Reiman currently works out of a home office at Cozad, Neb. She writes articles for print, radio and web outlets to help commercial Angus producers and feedlot partners make connections and add value to their cattle. She also directs their producer efforts in social media and coordinates the industry information internship program.

Reiman, and her husband, Mark, have three little beefeaters of their own, with one more on the way. 




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State affiliate meetings provide excellent opportunities for young producers

BY SARAH RYAN, YPC Leadership Board

996830_10152955590760597_973350577_nDuring the summer, many state affiliates of NCBA will hold their bi-annual meeting. For young individuals in the beef industry these meetings provide many opportunities to get involved and learn. For example, you can participate in networking, policy discussions, classes/tutorials, tours, and the sharing of new ideas with others in the beef industry.

Last week I attended the Idaho Cattlemen’s Association mid-year meeting.  While there, I had the chance to interact and learn from the 250 attendees of all ages from around the state and from neighboring states. This experience just reinforced how valuable state affiliate meetings can be.

I’ve found that being able to network with different individuals can be extremely valuable for helping as I interact folks in the business.  Not only that, but networking and sharing of ideas go hand-in-hand. As a young producer you may know of new technologies that can help another individual, while others have years of experience to share with you.

Along with networking, the sessions can also be a great way to learn about something new. While it wasn’t the most popular event of the meeting—there was golf at the same time—I thought the rangeland monitoring class was very educational.  It gave us the chance to meet new people, tour land we didn’t know, as well as learn how the rancher uses and monitors his rangeland.  Not only did he offer insight into rangeland monitoring, but some of the people in the class had been monitoring their rangelands for 4 generations.

You’ve probably heard you can’t improve what you don’t measure.  Well, rangeland monitoring is a great way to improve your use of the land.  Plus, it tells a great story about the importance of livestock in keeping a thriving plant community.  As a young producer attending these workshops is important for understanding what it could take to participate in a viable beef industry for many years.

582399_10152395188690597_605326651_nAnother session at the meetings was spent discussing new and recurring policies.  One trick I learned when it comes to analyzing policy is to consider if it “is this something that will help, hurt or have no impact on the long-term viability of the cattle industry.”  If a policy doesn’t help the long-term beef industry, there may be words or phrases you could add to the policy to help it have more of an impact.  As young producers, we should be striving for policies that preserve the industry for many years. Look for solutions not just patches to existing problems.

For the reasons I’ve listed above, and many more I hope you take time this summer to attend your state’s summer meeting.  Enjoy the opportunity to learn and participate in creating a plan that keeps the beef industry going for many generations.  And try to talk to as many new people as possible – networking is an excellent way to learn new things.

Finally, I hope to see you at the NCBA summer meetings in Denver, August 7-9, specifically at the YPC discussions – networking with other young producers is critical!  When you come, bring ideas and policies you’ve heard discussed at a state level to share with the group. You never know what you might learn.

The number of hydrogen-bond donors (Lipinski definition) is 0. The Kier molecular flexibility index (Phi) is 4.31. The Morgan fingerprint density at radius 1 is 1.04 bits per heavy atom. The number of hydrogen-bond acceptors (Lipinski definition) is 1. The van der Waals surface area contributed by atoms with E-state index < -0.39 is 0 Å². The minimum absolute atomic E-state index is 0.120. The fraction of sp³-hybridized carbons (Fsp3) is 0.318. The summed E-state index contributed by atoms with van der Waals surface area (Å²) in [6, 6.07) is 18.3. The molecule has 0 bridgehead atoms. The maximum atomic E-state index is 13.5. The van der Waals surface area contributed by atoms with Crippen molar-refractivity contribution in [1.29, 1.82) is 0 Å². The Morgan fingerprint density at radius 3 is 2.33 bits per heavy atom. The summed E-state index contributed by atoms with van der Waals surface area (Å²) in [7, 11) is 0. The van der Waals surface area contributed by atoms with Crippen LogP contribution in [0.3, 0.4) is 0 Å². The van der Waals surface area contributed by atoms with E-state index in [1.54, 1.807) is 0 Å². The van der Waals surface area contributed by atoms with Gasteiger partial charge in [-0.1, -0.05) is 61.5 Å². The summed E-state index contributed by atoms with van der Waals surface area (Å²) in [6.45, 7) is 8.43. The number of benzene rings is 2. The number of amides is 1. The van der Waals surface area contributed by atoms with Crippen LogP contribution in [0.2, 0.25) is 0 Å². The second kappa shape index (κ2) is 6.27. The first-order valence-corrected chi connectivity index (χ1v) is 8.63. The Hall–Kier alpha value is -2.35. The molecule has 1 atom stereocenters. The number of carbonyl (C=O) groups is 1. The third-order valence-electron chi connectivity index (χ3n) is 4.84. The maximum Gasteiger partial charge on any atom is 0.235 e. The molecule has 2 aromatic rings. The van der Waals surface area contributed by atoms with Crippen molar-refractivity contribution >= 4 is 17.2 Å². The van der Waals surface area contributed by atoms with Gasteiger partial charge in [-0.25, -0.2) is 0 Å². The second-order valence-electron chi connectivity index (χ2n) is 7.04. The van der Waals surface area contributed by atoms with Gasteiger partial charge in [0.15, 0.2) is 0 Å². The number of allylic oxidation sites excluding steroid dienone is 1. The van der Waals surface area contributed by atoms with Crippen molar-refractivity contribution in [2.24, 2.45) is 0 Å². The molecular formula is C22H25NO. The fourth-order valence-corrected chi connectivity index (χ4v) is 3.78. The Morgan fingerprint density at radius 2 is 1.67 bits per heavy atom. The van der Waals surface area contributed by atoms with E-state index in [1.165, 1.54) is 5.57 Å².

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Fluffy Cows are the Beauty Queens of Beef Production

Surely you’ve heard about fluffy cows by now, right? If not, you are missing out and need to check out that link.

If you have heard, then you’re also probably aware of the mixed emotions and opinions about the internet sensation. The following post is the opinion of one of our YPC Leadership Board members and is not representative of the opinion of anyone else, NCBA or YPC. If you have an opinion on this topic, please feel free to comment below or write a post and send it to us!


By: Margaret Ann Smith

While volunteering at a 4H Livestock event two weeks ago, I received a text message imploring me to check out this video on Yahoo News. In a lull in activity, I took a moment to watch and actually laughed out loud.  It was the fluffy cow sensation. 

The fluffy cow phenomenon has made major news network blogs such as ABC News and NBC’s Today Show.  They have also appeared on the radar of Huffington Post, Perez Hilton,, and Yahoo News.  Is this a true representation of the livestock industry?

I had the opportunity to judge a local beauty queen pageant several years ago as a favor to a friend (understand that I have NO background in this area). I was shocked; these were not true representations of young girls but rather little doll-like girls with big hair, fake eyelashes and flippers (fyi- flippers are fake teeth for young girls that have not grown their adult teeth yet).  A 6 year old with a full set of pearly whites is a little disturbing!  While they were great at presentation, knew exactly how to speak and when/what to say, there was no depth to their answers as they were really just little girls.

The fluffy cows are somewhat similar: they are the beauty queens of the beef industry.  While they are cute and adorable, they are not connected with the real world of beef production.  The fluffy cows have hair care bills that could rival that of any diva (super-duper hair spray), they spend significant time under fans (hair dryers), and they are washed twice a day to be primped and preened. Just like a beauty queen, presentation is everything here.

Being a fluffy cow or beauty queen are great opportunities for some, but not all.  The rest of the world operates on what is practical and realistic. So remember that the fluffy cow is not reality…he or she is only getting ready for a pageant.